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Nepenthe Sauvignon Blanc 2004

Sauvignon Blanc from Australia
  • RP90
0% ABV
  • JH89
  • JH90
  • JH92
  • RP90
  • W&S86
  • RP90
  • W&S90
  • WS88
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Winemaker Notes

Deliciously ripe, tropical Sauvignon Blanc, with interestingly intense citrus and floral notes. These are balanced by the herbal notes that are typical of Sauvignon, but which can dominate 'greener' styles. Its best feature is probably the palate, which exhibits true balance between the fruit described above, and the 'structure' of the wine: principally acid and alcohol. An even, balanced and well-structured Sauvignon Blanc, with persistent fruit, we are delighted with the results of this vintage.

Critical Acclaim

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RP 90
Robert Parker's Wine Advocate
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Nepenthe

Nepenthe Vineyards

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Nepenthe Vineyards, Australia
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Nepenthe: described by Homer in The Odyssey as an Egyptian herbal drink so powerful that it eases grief and banishes sorrow from the mind.

Up here in the cool heights of the Adelaide Hills, Nepenthe produces some soul reposing potions of their own: uncompromising wines of outstanding quality and internationally recognised distinction. Wines that, strangely enough, have been impressing both critics and consumers with their varietal faithfulness and subtle Adelaide Hills nuances. But wines this good undertake a journey as arduous and epic as Homer's famous hero - a journey that Nepenthe, like the gods, determine with immutable fascination.

Nepenthe's commitment to consistently high quality wine starts with the land. In fact, they're so dedicated to quality that they formed two specialized companies to deal with the demands of their high altitude vines - Nepenthe Viticulture and Nepenthe Irrigation.

Australia

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A large, climatically diverse country producing just about every wine style imaginable, Australia is not just a source of blockbuster Shiraz or inexpensive wine with cute labels, though both can certainly be found here. Australia has a grand winemaking history and some of the oldest vines on the planet, along with a huge range of landscapes and climates; it is impossible to make generalizations about Australian wine. Most regions are concentrated in the south of the country with those inland experiencing warm, dry weather, and those in more coastal areas receiving humid and tropical, or maritime weather patterns. Australia has for several decades been at the forefront of winemaking technology and has widely adopted the use of screwcaps, even for some premium and ultra-premium bottles.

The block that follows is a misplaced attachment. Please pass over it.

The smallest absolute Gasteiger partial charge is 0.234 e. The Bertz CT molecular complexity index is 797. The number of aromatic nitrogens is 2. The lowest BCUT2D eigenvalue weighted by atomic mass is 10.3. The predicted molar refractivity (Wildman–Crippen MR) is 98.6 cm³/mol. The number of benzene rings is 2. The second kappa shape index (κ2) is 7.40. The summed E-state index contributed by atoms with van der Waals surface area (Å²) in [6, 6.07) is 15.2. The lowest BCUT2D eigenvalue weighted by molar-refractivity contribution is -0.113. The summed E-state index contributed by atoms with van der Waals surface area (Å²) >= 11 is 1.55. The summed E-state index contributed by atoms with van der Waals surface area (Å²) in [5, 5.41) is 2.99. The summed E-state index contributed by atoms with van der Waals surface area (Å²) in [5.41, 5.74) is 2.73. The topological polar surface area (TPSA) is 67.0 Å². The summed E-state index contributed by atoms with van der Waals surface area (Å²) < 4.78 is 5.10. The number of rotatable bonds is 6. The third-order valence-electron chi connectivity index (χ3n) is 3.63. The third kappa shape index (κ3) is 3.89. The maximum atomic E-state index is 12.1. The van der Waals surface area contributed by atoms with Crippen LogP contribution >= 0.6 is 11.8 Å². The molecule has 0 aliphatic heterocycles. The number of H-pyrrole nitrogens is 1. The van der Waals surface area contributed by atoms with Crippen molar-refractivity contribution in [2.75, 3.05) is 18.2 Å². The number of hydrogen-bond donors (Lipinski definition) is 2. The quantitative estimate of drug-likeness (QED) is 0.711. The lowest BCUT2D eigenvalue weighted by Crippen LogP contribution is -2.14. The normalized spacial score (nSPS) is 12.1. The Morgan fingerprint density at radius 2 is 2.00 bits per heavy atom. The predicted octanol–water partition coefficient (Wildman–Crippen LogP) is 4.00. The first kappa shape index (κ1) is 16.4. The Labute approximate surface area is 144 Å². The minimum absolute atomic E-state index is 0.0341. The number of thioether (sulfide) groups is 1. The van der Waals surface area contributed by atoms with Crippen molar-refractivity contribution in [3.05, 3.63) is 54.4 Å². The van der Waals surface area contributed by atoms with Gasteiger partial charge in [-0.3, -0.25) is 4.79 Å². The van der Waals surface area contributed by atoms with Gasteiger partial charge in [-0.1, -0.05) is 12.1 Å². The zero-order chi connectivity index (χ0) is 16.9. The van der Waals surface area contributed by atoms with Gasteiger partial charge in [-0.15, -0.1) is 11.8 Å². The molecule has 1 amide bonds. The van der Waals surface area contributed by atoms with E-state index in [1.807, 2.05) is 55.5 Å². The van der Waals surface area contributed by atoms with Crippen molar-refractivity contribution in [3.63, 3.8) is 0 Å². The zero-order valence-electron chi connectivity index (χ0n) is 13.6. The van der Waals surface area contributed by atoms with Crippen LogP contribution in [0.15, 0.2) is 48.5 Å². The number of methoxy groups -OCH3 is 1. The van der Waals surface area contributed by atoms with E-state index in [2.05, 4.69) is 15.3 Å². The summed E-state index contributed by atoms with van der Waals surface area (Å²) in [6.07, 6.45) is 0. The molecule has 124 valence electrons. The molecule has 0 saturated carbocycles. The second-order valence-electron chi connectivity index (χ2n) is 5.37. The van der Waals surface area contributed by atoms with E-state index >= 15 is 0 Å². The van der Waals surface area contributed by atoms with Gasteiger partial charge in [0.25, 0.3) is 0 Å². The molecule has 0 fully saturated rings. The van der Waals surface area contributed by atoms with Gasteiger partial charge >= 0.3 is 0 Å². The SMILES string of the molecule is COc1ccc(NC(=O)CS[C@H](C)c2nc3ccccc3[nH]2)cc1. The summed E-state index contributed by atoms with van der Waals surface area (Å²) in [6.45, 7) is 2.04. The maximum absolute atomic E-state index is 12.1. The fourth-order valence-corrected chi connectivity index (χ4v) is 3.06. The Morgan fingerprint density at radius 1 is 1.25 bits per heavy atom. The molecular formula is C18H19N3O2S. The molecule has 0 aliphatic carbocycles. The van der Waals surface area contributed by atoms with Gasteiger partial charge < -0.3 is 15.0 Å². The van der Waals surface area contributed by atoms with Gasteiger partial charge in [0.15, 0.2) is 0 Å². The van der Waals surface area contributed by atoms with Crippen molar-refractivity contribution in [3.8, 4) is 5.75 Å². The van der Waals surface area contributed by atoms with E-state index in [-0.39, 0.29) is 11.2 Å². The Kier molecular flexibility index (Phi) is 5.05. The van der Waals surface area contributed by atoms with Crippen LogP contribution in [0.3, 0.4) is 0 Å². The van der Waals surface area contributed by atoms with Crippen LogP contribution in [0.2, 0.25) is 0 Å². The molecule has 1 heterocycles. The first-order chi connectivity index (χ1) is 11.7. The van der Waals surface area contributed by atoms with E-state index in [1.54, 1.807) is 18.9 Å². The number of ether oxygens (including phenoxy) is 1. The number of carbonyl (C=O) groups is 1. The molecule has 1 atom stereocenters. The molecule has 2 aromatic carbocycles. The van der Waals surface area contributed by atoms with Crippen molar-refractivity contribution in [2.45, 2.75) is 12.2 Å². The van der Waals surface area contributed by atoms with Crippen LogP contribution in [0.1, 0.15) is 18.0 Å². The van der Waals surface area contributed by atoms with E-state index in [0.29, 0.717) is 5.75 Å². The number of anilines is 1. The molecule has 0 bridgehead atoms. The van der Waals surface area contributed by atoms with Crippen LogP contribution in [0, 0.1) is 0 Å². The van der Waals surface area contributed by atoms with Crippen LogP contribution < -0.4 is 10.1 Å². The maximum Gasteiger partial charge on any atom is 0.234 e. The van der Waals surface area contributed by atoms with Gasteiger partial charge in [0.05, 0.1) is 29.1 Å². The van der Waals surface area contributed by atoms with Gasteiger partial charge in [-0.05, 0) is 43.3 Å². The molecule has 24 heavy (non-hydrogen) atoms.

Shiraz is indeed Australia’s most celebrated and widely planted variety, typically producing bold, supple reds with sweet, jammy fruit and performing best in the Barossa and Hunter Valleys. Cabernet Sauvignon is often blended with Shiraz, and also shines on its own particularly in Coonawarra and Margaret River. Grenache and Mourvèdre (often locally referred to as Mataro) are also popular, both on their own and alongside Shiraz in Rhône blends. Chardonnay is common throughout the country and made in a wide range of styles. Sauvignon Blanc has recently surged in popularity to compete with New Zealand’s distinctive version, and Semillon is often utilized as its blending partner, or in the Hunter Valley, on its own to make complex, age-worthy whites. Riesling thrives in the cool-climate Clare and Eden Valleys. Sticky-sweet fortified wine Rutherglen Muscat is a beloved regional specialty of Victoria. Thanks to the country’s relatively agreeable climate throughout and the openness of its people, experimentation is common and ongoing, and there are a vast array of intriguing varieties to be found.

Sauvignon Blanc

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A crisp, refreshing variety that equally reflects both terroir and varietal character, Sauvignon blanc is responsible for a vast array of wine styles. However, a couple of commonalities always exist—namely, zesty acidity and intense aromatics. The variety is of French provenance, and here is most important in Bordeaux and the Loire Valley. It also shines in New Zealand, California, Australia and parts of northeastern Italy. Chile and South Africa are excellent sources of high-quality, value-priced Sauvignon blanc.

In the Glass

From its homeland In Bordeaux, winemakers prefer to blend it with Sémillon to produce a softer, richer style. In the Loire Valley, it expresses citrus, flint and smoky flavors, especially from in Sancerre and Pouilly-Fume. Marlborough, New Zealand often produces a pungent and racy version, often reminiscent of cut grass, gooseberry and grapefruit. California produces fruity and rich oak-aged versions as well as snappy and fresh, Sauvignon blancs, which never see any oak.

Perfect Pairings

The freshness of Sauvignon Blanc’s flavor lends it to a range of light, summery dishes including salad, seafood and mild Asian cuisine. Sauvignon Blanc settles in comfortably at the table with notoriously difficult foods like artichokes or asparagus. When combined with Sémillon (and perhaps some oak), it can be paired with more complex seafood and chicken dishes.

Sommelier Secret

Along with Cabernet Franc, Sauvignon Blanc is the proud parent of Cabernet Sauvignon. That green bell pepper aroma that all three varieties share is no coincidence—it comes from a high concentration of pyrazines (an herbaceous aromatic compound) inherent to each member of the family.

SWS61434_2004 Item# 79817